Does your marketing strategy require you to participate in a trade show regularly to promote your products? If yes then you give yourself time to understand how a booth design affects brand perception. An exhibition booth for your brand is a simple yet tricky task. It’s simple because the steps are well defined and you need to follow them. But it’s tricky because everything depends on those simple steps.
Let’s take a step by step approach when it comes to creating a trade show exhibit design with an edge.
- Define Your Brief
You will seldom get a design that is better than your brief. Invest time in defining your trade show booth design brief. Put in the physical requirements clearly;
- The amount of space you need for storage?
- The number of meeting rooms you need and how many people each meeting room holds?
- Do you need a dedicated space for catering?
- Do you need engagement or interactive ideas at the trade booth?
- What is the objective of participating in this trade show?
- Is there any theme that your marketing team have decided on for the upcoming trade show?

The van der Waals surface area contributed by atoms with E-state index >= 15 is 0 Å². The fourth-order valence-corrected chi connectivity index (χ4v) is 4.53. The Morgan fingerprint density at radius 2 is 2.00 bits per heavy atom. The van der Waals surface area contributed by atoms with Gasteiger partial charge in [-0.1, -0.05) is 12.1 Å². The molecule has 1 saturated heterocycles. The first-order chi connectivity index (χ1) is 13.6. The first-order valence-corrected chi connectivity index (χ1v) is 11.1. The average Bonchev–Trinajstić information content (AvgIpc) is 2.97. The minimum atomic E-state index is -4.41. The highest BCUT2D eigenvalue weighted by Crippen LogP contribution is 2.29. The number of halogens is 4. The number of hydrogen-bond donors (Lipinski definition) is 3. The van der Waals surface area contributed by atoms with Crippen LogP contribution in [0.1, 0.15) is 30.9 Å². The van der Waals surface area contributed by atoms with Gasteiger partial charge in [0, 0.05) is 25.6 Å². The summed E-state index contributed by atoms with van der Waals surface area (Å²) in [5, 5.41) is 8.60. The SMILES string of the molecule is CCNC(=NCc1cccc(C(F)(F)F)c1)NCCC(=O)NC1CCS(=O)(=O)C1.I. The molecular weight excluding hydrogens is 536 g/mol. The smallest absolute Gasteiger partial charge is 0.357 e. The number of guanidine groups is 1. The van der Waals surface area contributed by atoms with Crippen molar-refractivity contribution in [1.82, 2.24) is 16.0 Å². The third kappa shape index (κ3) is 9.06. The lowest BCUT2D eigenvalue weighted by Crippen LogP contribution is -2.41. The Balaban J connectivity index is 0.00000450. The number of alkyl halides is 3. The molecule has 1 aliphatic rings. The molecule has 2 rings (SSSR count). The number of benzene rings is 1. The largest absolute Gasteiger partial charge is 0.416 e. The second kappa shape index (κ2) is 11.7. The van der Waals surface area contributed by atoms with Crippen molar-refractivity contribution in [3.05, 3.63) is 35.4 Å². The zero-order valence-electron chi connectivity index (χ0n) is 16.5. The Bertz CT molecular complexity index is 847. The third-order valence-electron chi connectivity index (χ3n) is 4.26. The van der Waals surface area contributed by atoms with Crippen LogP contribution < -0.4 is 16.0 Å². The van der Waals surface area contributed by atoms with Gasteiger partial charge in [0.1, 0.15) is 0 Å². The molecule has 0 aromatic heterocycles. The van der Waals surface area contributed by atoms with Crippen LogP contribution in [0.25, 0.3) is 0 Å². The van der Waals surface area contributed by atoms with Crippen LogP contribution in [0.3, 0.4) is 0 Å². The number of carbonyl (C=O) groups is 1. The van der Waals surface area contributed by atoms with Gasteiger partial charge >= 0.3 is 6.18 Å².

- What is the ballpark budget for building the show booth at the show?
If you can, then go a step ahead to make a complete mood board of design references, daily product, information counters, etc you like. A visual representation would go a long way in communicating to a designer the kind of design you want.
As you define the brief and create a mood board, remember to tell the trade show company to put in their thoughts and ideas and not be restricted by all that you have given them. You might do 10 trade show events every year, but the agency does more than 100 exhibitions globally. If you trust your agency, then give them an upper hand when it comes to design concepts, branding insights, and engagement ideas at the trade show exhibit.
- Keep Show & Geographical Regulations In Mind
This is the most crucial and is missed by even seasoned exhibitors. At the designing stage, ensure that your agency understands the technical floorplan for pillars, ducts, access points, and height regulations. Also, ensure that they have experience in building booths where you are exhibiting. Some countries do not have rigging facilities, don’t allow onsite painting, different electrical connections, etc. Knowledge of these regulations is vital and can make or break your exhibition booth design.
It is most important to have a post-show meeting to discuss the design, its positives as well as drawbacks. The show is the moment of truth and the feedback from the exhibit systems is invaluable. So make sure to interact with your onsite team. This will help you understand how visitors perceived the booth design, its functionality, its branding, what worked well and what needed improvement.
This last step will ensure that each show booth you build, over some time, is better than the previous one.